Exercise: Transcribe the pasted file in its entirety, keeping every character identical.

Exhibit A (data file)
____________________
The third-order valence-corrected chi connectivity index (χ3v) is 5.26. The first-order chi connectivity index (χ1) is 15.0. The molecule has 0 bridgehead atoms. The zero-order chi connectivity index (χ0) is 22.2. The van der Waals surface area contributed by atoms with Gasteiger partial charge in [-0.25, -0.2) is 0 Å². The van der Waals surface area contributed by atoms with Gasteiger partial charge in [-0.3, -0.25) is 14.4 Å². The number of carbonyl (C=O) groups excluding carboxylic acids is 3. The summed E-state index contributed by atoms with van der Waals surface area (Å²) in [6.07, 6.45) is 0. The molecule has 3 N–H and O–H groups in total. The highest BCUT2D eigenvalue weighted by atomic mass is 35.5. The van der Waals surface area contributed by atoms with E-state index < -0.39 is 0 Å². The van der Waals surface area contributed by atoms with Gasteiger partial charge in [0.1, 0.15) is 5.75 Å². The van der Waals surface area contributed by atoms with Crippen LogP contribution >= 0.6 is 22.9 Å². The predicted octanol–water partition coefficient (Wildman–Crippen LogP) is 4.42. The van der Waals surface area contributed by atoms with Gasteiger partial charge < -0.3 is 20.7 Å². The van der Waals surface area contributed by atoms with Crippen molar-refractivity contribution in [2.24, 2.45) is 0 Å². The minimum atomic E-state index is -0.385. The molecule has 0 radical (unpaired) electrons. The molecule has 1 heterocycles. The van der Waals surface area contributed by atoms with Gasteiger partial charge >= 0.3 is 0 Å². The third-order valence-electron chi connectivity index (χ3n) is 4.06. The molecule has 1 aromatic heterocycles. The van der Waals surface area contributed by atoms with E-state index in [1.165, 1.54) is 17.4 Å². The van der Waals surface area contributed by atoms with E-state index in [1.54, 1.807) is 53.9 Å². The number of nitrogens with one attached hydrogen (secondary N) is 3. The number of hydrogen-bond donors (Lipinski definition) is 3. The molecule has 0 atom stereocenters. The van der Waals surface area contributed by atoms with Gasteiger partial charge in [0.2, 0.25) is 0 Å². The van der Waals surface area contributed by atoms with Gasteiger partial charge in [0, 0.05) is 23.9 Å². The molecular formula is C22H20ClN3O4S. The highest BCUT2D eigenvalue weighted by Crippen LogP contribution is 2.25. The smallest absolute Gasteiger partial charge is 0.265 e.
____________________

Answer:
The third-order valence-corrected chi connectivity index (χ3v) is 5.26. The first-order chi connectivity index (χ1) is 15.0. The molecule has 0 bridgehead atoms. The zero-order chi connectivity index (χ0) is 22.2. The van der Waals surface area contributed by atoms with Gasteiger partial charge in [-0.25, -0.2) is 0 Å². The van der Waals surface area contributed by atoms with Gasteiger partial charge in [-0.3, -0.25) is 14.4 Å². The number of carbonyl (C=O) groups excluding carboxylic acids is 3. The summed E-state index contributed by atoms with van der Waals surface area (Å²) in [6.07, 6.45) is 0. The molecule has 3 N–H and O–H groups in total. The highest BCUT2D eigenvalue weighted by atomic mass is 35.5. The van der Waals surface area contributed by atoms with E-state index < -0.39 is 0 Å². The van der Waals surface area contributed by atoms with Gasteiger partial charge in [0.1, 0.15) is 5.75 Å². The van der Waals surface area contributed by atoms with Crippen LogP contribution >= 0.6 is 22.9 Å². The predicted octanol–water partition coefficient (Wildman–Crippen LogP) is 4.42. The van der Waals surface area contributed by atoms with Gasteiger partial charge < -0.3 is 20.7 Å². The van der Waals surface area contributed by atoms with Crippen molar-refractivity contribution in [2.24, 2.45) is 0 Å². The minimum atomic E-state index is -0.385. The molecule has 0 radical (unpaired) electrons. The molecule has 1 heterocycles. The van der Waals surface area contributed by atoms with Gasteiger partial charge >= 0.3 is 0 Å². The third-order valence-electron chi connectivity index (χ3n) is 4.06. The molecule has 1 aromatic heterocycles. The van der Waals surface area contributed by atoms with E-state index in [1.165, 1.54) is 17.4 Å². The van der Waals surface area contributed by atoms with E-state index in [1.54, 1.807) is 53.9 Å². The number of nitrogens with one attached hydrogen (secondary N) is 3. The number of hydrogen-bond donors (Lipinski definition) is 3. The molecule has 0 atom stereocenters. The van der Waals surface area contributed by atoms with Gasteiger partial charge in [0.2, 0.25) is 0 Å². The van der Waals surface area contributed by atoms with Gasteiger partial charge in [0, 0.05) is 23.9 Å². The molecular formula is C22H20ClN3O4S. The highest BCUT2D eigenvalue weighted by Crippen LogP contribution is 2.25. The smallest absolute Gasteiger partial charge is 0.265 e.